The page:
A series of clinical studies have provided evidence for the use of topical diclofenac 3% gel for the treatment of AK (6–10). Two randomized, double-blind, parallel group, multicenter studies (Study A (7) and Study B (8)) have compared the effect of 0.5g bid diclofenac 3% gel vs. placebo (hyaluronic acid gel alone) for up to 90 days in patients with AK. The primary efficacy variables were the proportion of patients achieving a target lesion number score (TLNS) or a cumulative lesion number score (CLNS) equal to zero, where TLNS refers to the number of lesions identified at baseline, and CLNS refers to any new lesions appearing during the treatment phase plus remaining target lesions. In Study A, 50% of patients receiving diclofenac 3% gel achieved complete resolution of all target lesions (TLNS=0), compared with 20% in the placebo group (p <0.001), at the 30-day follow-up visit after the end of the 90-day treatment period (7). A similar difference was observed for CLNS (CLNS = 0) between the active and placebo groups (47% and 19%, respectively, p <0.001). In Study B, 33% of patients treated with diclofenac 3% gel for 60 days achieved complete clearance (TLNS = 0), compared with 10% of placebo patients (p <0.05) (8).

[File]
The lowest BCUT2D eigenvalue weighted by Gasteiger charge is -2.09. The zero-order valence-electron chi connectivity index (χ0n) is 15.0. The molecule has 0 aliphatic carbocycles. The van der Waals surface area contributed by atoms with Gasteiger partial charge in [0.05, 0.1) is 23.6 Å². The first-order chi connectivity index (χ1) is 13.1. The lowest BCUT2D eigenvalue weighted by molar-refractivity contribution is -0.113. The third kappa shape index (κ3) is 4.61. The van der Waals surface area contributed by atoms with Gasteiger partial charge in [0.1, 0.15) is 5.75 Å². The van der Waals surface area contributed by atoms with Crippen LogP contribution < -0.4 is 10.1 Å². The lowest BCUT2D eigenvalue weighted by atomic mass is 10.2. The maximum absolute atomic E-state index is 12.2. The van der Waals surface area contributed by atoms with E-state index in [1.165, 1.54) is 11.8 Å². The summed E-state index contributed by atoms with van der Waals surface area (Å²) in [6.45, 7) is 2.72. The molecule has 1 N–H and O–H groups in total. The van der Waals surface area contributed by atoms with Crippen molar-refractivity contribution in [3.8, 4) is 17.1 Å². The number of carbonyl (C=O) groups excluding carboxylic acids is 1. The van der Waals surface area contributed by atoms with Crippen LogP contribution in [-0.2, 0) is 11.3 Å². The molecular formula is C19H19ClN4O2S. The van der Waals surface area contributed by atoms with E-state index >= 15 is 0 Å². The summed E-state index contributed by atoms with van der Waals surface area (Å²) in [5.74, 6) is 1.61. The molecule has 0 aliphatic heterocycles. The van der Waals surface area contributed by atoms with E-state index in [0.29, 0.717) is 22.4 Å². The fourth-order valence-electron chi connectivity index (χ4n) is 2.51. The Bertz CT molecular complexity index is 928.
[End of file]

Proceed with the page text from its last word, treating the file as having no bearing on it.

Complete lesion clearance, however, is an extremely rigorous study end-point that can underestimate the clinical benefits of a treatment as a patient who experiences a resolution of 9 out of 10 lesions would be classed as a failure, and frequently patients experience an increase in lesion count during treatment due to the appearance of subclinical lesions. Partial clearance (75%), therefore, has been proposed as a more clinically meaningful end-point and has been used in other clinical trials investigating treatments for AK (11–13). A recent open-label study, evaluating the efficacy of diclofenac 3% gel, showed that 78% of patients had at least a 75% clearance after 90 days of treatment, rising to 85% at the post-treatment follow up on day 120 (9).